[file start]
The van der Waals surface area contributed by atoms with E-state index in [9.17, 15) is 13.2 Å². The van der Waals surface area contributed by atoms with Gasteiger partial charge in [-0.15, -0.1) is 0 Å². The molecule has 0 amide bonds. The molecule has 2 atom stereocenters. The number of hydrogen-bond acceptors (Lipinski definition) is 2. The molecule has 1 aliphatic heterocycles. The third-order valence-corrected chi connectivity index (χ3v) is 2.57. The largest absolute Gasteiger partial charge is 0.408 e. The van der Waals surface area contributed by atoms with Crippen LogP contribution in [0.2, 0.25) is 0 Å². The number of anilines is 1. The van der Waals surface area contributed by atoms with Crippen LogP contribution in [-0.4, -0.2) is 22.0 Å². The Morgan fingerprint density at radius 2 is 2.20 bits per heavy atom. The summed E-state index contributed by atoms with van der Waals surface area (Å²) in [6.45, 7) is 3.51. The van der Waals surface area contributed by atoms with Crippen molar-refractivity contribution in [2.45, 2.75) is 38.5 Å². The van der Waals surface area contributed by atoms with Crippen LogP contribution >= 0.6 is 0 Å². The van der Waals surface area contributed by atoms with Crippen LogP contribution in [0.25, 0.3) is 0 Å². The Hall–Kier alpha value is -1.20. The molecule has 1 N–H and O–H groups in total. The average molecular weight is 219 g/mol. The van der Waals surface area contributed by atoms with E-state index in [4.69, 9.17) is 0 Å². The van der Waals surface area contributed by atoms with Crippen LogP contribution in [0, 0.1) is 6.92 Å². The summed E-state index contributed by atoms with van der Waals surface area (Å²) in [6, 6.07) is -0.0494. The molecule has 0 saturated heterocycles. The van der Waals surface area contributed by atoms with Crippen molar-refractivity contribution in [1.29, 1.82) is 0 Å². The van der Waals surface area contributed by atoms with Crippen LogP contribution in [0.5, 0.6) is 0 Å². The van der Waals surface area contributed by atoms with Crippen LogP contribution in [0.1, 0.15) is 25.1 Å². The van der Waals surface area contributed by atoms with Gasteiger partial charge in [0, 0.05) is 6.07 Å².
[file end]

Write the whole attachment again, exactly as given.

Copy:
The van der Waals surface area contributed by atoms with E-state index in [9.17, 15) is 13.2 Å². The van der Waals surface area contributed by atoms with Gasteiger partial charge in [-0.15, -0.1) is 0 Å². The molecule has 0 amide bonds. The molecule has 2 atom stereocenters. The number of hydrogen-bond acceptors (Lipinski definition) is 2. The molecule has 1 aliphatic heterocycles. The third-order valence-corrected chi connectivity index (χ3v) is 2.57. The largest absolute Gasteiger partial charge is 0.408 e. The van der Waals surface area contributed by atoms with Crippen LogP contribution in [0.2, 0.25) is 0 Å². The number of anilines is 1. The van der Waals surface area contributed by atoms with Crippen LogP contribution in [-0.4, -0.2) is 22.0 Å². The Morgan fingerprint density at radius 2 is 2.20 bits per heavy atom. The summed E-state index contributed by atoms with van der Waals surface area (Å²) in [6.45, 7) is 3.51. The van der Waals surface area contributed by atoms with Crippen molar-refractivity contribution in [2.45, 2.75) is 38.5 Å². The van der Waals surface area contributed by atoms with Crippen LogP contribution >= 0.6 is 0 Å². The van der Waals surface area contributed by atoms with Crippen LogP contribution in [0.25, 0.3) is 0 Å². The Hall–Kier alpha value is -1.20. The molecule has 1 N–H and O–H groups in total. The average molecular weight is 219 g/mol. The van der Waals surface area contributed by atoms with E-state index in [4.69, 9.17) is 0 Å². The van der Waals surface area contributed by atoms with Crippen LogP contribution in [0, 0.1) is 6.92 Å². The summed E-state index contributed by atoms with van der Waals surface area (Å²) in [6, 6.07) is -0.0494. The molecule has 0 saturated heterocycles. The van der Waals surface area contributed by atoms with Crippen molar-refractivity contribution in [1.29, 1.82) is 0 Å². The van der Waals surface area contributed by atoms with Crippen LogP contribution in [0.5, 0.6) is 0 Å². The van der Waals surface area contributed by atoms with Crippen LogP contribution in [0.1, 0.15) is 25.1 Å². The van der Waals surface area contributed by atoms with Gasteiger partial charge in [0, 0.05) is 6.07 Å².